Food Poisoning, no it’s not the process in which someone literally puts poison into your food. If you’ve ever had food poisoning, you’ll know exactly how unpleasant it can be, even for a fit and healthy person. Sometimes food poisoning can cause serious illness and at times it’s fatal.
Most people assume that food poisoning comes from restaurants, cafes and fast food outlets only. Yes you can get food poisoning from all these places but you can also get food poisoning from your very own home cooking if you’re not careful about the way you handle your food and the cleanliness of your kitchen/cooking area.
People don’t like to admit that the germs might have come from their own home, but it’s a common myth to think that food poisoning only comes from a dodgy takeaway.
Follow these tips to reduce the risk of food poisoning in your home.
Wash your hands
Wash your hands thoroughly with soap and hot water for at least 30 seconds and dry them before handling food , after handling raw foods including meat, fish, eggs and vegetables, as well as after touching the bin, going to the toilet, blowing your nose, or touching animals, including pets. Wash your hands every single time before and after handling any type of food, be it raw or cooked.
Wash your counter-tops
Wash counter-tops before and after preparing food, particularly after they’ve been touched by raw meat, including poultry, raw eggs, fish and vegetables. You don’t need to use antibacterial sprays: hot soapy water is fine. Always have clean surface to work off of.
Wash your dishcloths and tea towels regularly and let them dry before you use them again. Dirty, damp cloths are the perfect place for bacteria to breed and for germs to spread from dishes to you to your food.
Use separate chopping boards
Use separate chopping boards for raw food and ready-to-eat food. Raw foods can contain harmful bacteria that spreads very easily to anything they touch, including other foods, counter-tops, chopping boards and knives.
Keep raw meat separate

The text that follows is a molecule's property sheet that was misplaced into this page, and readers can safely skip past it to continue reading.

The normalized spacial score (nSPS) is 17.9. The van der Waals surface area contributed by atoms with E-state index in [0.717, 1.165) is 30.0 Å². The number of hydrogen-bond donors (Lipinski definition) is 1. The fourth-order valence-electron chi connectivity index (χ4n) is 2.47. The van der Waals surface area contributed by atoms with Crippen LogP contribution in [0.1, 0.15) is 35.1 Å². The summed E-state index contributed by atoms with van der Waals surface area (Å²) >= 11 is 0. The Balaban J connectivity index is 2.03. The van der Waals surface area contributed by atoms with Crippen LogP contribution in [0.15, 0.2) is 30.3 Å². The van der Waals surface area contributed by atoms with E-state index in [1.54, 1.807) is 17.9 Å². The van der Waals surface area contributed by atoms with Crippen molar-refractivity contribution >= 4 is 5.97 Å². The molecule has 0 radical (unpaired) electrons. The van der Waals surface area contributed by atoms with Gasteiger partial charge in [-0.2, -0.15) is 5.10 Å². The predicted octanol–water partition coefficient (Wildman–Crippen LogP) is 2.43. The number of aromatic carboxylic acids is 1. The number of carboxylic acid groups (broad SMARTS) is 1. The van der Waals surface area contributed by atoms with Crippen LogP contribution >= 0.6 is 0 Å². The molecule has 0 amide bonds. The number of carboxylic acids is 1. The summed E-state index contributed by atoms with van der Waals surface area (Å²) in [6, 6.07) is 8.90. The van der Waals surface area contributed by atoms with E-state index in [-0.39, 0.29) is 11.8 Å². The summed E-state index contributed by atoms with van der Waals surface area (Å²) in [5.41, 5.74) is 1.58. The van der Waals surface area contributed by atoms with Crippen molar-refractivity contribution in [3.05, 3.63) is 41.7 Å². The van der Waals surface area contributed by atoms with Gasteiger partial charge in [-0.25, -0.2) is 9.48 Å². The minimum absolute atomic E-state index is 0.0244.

It’s especially important to keep raw meat away from ready-to-eat foods such as salads, fruit and bread. This is because these foods won’t be cooked before you eat them, so any bacteria that gets on to the foods won’t be killed.
Store meat on the bottom shelf
Always cover raw meat and store it on the bottom shelf of the fridge, where it can’t touch other foods or drip onto them. This prevents cross contamination from taking place in your refrigerator.
Cook food thoroughly
Cook food thoroughly and check that it’s piping hot all the way through. This is why it’s important to have a kitchen thermometer. Make sure poultry, pork, burgers, sausages and kebabs are cooked until steaming hot, with no pink meat inside.
Keep your fridge below 5°C
Keep your fridge temperature below 5°C. By keeping food cold, you stop food poisoning bugs from growing and breeding in your food.
Cool leftovers quickly
If you have cooked food that you’re not going to eat straight away, cool it as quickly as possible (within 90 minutes) and store it in the fridge or freezer.Always use any leftovers from the fridge within two days.
Respect ‘use-by’ dates
Don’t eat food that’s past its “use-by” date label. These are based on scientific tests that show how quickly harmful bugs can develop in the packaged food.
Again food poisoning can be fatal, it’s so easy for your kitchen to be cross contaminated if you don’t pay much attention to what goes on in your refrigerator.